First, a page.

SANA’A, YEMEN – Washington admits that it wants to shape the entire Middle East into a kinder place. Sooner or later, that goal may take the U.S. to Yemen’s terrorist haven.

A political cartoon of Saddam being “dis-armed.” Frame one, his right arm is cut off. Frame two, his left arm goes. Last frame, to quote the Yanks’ objective on the first night of bombing Baghdad: decapitation.

I have yet to see anyone actually draw this. But it nicely illustrates that when Americans say they’ll disarm Saddam, they mean so much more.

And I wonder, if Washington is serious about preventing future terrorism hits in brutal 9/11 style, or worse, why isn’t it marching on Sana’a?

One reason is Yemen’s president, Ali Abdullah Saleh, sits squarely in the Yanks’ antiterror camp. A former military chief who has led this fledgling democracy astutely since north and south Yemen unified in 1991, Saleh has garnered U.S. President George W. Bush’s friendship and at least $100 million in U.S. anti-terrorism aid.

Indeed, their political relationship seems to be a pure love-in. In November a CIA missile obliterated al-Qaeda suspects huddled in a car rolling along the soil of this sovereign nation. Barely a murmur in government halls here.

Shortly after, Washington turned a blind eye to 15 Scud missiles shipped to Yemen from, of all places, North Korea. The kicker came days later when Saleh openly revealed he spent U.S. money, apparently with CIA approval, to buy arms from Russia.

Yemen, among Earth’s poorest countries and very dependent on foreign aid, reportedly spends $540 million US on arms annually. In 2002, Moscow reportedly sold it 15 Mig- 29s and 80 tanks. Those deals, says Saleh, will continue.

Saleh, probably the most outspoken Arab leader against striking Iraq, has also said he isn’t averse to sending Islamic warriors to protect Palestinians in the occupied territories. None of this bothers Washington. The Yanks, after all, are busy dealing with Saddam’s madness.

Yet while evidence linking Iraq to terrorism is flimsy at best, serious terrorist threats simmer in places like Pakistan, Saudi Arabia and Yemen. This is why, for example, Yemeni-Americans in locales like Buffalo are charged with laundering terrorism money. It’s why Yemenis like Muhammad Ali Hassan al-Mouyad, a prominent cleric usually in Sana’a, is being held in Germany. Yemen wants him back, but the Yanks want him extradited to the United States. They say he’s used a Brooklyn mosque to help funnel millions of terrorism dollars, apparently personally delivering $20 million to Osama bin Laden.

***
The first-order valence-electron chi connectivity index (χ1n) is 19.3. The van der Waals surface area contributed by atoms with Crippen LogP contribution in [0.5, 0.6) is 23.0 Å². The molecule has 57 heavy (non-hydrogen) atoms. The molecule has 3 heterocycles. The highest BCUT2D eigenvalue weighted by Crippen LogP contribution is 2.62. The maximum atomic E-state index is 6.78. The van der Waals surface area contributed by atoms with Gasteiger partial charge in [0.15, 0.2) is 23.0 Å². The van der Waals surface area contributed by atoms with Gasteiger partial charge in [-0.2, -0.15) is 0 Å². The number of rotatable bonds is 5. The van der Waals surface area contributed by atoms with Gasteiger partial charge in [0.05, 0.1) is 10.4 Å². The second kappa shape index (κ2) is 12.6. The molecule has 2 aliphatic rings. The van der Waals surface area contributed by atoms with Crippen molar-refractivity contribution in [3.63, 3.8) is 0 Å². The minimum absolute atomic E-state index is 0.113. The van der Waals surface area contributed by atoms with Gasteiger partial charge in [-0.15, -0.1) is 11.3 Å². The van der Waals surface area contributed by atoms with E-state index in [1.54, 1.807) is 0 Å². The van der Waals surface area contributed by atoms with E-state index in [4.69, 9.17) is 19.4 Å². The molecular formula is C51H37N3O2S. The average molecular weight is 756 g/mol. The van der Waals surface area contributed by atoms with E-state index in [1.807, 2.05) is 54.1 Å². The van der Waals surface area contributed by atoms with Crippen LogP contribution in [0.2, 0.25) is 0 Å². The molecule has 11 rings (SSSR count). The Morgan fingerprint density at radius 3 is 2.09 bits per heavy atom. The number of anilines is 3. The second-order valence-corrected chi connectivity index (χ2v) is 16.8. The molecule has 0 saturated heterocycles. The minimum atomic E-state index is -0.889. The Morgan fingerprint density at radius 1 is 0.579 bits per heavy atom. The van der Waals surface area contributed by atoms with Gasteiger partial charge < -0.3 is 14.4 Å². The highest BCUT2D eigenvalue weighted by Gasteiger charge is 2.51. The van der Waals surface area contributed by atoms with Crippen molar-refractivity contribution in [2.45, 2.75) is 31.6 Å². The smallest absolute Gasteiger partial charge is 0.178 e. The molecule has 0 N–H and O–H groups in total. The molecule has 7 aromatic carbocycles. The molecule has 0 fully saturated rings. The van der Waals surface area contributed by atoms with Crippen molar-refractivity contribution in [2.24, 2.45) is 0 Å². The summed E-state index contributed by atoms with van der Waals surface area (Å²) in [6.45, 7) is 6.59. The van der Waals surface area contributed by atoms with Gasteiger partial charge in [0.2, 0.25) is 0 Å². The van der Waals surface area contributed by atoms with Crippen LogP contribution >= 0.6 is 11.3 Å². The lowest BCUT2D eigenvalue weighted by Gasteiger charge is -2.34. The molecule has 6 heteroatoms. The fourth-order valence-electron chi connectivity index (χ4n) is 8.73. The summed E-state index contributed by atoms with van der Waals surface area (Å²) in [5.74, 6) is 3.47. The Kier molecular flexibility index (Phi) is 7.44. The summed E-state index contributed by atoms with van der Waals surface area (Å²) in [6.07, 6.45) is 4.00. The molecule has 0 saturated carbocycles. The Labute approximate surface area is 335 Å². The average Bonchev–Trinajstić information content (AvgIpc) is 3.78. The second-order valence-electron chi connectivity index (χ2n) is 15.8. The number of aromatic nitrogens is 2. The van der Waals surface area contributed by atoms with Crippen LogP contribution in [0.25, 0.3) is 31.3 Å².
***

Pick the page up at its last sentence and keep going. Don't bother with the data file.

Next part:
Then there’s Abu Hamza al-Masri. Wanted in Yemen for terrorist activity, this Egyptian-born imam, with one eye and a hooked hand, used to preach in London’s Finsbury Park mosque. He’s called British Prime Minister Tony Blair a fair target for Muslim warriors and wants Muslim youths to fight a holy war against westerners.

There are other frightening examples linking terrorism to Yemen more than Iraq. So does this mean the Yanks should hit Sana’a? Of course not. But some folks here feel that sooner or later, they will.

That’s partly why last Friday’s protests in front of the U.S. Embassy, which saw up to four protesters killed by Yemeni police, were so bloody. Protesters see Afghanistan, then Iraq. They connect the dots to Yemen. That makes them afraid. And angry.

Considering the current political love-in with Washington, a Yank attack here seems far-fetched to me. But look at the wooly things pulled over our eyes already.

After months of diplomatic poker in the UN, Washington now admits it wants to use a new Iraq to reshape the entire Middle East into a kinder place. Some may feel that goal is valiant. Others will say it’s impossible. Either way, isn’t it funny it wasn’t mentioned before?

All we heard of was the need to disarm Saddam. In truth, the plan has always been to kill him or at least put him in exile, so the Yanks can effectively set up shop in this region.

Take that massive agenda, combine it with Yemen’s worst terror crazies, and add Europe’s historical colonial presence in the Middle East. Can you really blame Yemeni masses for fearing they’re next? God help them if radicals ever overthrow Saleh.

Any ideas on what assurances to offer?